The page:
Imagine India in 2050 when it achieves super power status as expected by analysts. No wonder, the nation will have more senior citizens than youngsters the way Japan is today.
A report titled “Aspiration for the Elderly in India” by the India Backbone and Implementation Network (IbIn), an organisation working to identify the bottlenecks in policy implementation and promoting better coordination, said: “Proportion of the ‘senior citizen population’ in India has shown a steady increase from 7.4 percent in 2001 to 8.2 percent in 2011. The figure is likely to touch almost 20 percent by 2050.”
It also states that over 60% of the Indian elderly are financially dependent on others for their daily care, which may be the prime reason for their poor health.
“The financial dependence, ill health, disability, social exclusion and even abuse has weighed down the elderly citizens in India, in the last couple of years,” said the report.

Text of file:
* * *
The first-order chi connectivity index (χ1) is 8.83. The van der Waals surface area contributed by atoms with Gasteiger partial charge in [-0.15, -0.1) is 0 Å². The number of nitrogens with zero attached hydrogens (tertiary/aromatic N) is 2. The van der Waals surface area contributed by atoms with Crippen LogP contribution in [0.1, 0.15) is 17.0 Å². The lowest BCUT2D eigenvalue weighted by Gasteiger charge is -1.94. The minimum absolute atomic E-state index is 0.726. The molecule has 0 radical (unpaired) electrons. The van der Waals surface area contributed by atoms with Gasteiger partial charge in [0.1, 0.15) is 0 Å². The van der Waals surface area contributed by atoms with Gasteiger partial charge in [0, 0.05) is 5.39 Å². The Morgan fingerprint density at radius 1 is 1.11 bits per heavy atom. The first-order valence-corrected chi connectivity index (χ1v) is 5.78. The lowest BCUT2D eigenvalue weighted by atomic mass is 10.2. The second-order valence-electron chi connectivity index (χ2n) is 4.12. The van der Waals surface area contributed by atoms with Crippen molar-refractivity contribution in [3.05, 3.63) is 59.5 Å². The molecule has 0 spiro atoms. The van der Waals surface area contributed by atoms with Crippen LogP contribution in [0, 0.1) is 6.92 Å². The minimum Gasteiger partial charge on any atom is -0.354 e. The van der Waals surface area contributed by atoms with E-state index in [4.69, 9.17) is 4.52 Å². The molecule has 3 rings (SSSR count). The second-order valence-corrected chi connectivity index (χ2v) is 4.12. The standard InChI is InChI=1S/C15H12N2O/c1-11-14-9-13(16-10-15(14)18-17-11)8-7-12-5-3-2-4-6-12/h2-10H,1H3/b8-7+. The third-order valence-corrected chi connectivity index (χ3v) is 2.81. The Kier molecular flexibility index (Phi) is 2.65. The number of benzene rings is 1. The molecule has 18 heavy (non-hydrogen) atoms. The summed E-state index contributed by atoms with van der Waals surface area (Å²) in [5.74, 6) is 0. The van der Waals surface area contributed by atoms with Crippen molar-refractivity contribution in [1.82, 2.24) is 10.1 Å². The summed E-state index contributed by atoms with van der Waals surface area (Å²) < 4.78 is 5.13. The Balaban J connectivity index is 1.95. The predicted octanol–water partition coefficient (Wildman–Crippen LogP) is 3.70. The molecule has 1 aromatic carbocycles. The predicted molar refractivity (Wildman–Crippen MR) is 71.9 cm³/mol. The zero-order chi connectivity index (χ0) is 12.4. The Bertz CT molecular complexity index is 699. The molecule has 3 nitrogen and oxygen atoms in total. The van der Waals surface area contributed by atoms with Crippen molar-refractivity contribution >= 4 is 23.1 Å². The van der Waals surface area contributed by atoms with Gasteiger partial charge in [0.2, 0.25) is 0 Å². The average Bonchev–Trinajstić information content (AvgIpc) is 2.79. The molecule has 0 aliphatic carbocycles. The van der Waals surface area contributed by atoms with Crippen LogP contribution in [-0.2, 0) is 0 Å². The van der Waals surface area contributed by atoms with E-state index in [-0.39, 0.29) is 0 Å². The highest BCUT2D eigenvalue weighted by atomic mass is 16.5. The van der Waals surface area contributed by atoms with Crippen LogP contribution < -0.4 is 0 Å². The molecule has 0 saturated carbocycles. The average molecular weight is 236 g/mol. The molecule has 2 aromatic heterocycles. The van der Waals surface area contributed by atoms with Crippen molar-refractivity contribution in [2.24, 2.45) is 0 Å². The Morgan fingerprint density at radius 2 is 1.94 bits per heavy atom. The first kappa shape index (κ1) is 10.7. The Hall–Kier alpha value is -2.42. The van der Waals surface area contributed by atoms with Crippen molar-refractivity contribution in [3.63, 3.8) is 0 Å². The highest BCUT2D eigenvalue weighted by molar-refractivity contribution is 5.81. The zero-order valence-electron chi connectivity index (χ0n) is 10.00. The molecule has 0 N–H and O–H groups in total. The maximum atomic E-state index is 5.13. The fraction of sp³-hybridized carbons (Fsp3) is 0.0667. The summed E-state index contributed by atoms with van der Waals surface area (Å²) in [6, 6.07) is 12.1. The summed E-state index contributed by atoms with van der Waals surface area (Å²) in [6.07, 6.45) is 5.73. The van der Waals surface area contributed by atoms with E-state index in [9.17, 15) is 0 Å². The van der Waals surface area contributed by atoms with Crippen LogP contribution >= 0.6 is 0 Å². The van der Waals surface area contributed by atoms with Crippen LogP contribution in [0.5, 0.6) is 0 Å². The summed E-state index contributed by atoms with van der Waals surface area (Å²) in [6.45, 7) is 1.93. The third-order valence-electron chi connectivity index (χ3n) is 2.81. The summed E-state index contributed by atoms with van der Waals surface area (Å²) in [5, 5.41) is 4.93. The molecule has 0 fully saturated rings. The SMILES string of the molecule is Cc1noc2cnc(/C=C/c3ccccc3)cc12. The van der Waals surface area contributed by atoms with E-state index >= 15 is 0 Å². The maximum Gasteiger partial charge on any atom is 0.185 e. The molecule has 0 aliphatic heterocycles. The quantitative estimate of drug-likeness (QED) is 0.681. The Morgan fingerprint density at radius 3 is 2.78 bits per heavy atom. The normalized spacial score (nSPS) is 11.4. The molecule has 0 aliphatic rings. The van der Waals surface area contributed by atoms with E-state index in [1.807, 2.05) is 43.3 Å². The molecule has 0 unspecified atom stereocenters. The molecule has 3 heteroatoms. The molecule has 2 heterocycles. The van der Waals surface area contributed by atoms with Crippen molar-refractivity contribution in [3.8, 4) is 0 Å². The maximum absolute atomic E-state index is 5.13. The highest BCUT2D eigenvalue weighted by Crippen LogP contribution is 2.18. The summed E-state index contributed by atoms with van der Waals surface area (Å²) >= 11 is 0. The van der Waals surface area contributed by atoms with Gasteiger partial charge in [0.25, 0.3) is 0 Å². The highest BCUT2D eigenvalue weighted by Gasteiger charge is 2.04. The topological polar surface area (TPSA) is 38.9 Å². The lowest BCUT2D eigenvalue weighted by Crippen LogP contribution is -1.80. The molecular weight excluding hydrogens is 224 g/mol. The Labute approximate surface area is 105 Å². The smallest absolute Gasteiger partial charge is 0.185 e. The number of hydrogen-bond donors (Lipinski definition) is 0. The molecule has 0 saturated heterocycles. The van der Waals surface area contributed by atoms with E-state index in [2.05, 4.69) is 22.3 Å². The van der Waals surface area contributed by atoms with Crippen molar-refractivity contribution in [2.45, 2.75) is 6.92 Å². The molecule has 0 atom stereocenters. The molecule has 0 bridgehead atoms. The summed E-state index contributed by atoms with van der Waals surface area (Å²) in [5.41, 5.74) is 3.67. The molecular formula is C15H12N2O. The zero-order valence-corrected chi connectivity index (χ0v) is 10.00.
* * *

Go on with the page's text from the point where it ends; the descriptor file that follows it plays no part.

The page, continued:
The report also highlights the identification of the challenges and opportunities for improving the quality of life of the elderly and then addressing the issues and concerns.
Syeda Hameed, Planning Commission member, who launched the report emphasised the importance of collaboration between the government agencies and various private stake holders, so that they can combine their expertise to strengthen the work towards the elderly.
The report addresses different aspects of the life of the elderly across varying socio-economic strata of the society.
Touching on five domains including health, social finance, empowerment and legal, the report presents the innovative options for the government, other agencies and individuals to develop and implement them.
IbIn was launched by the Planning Commission in April 2013.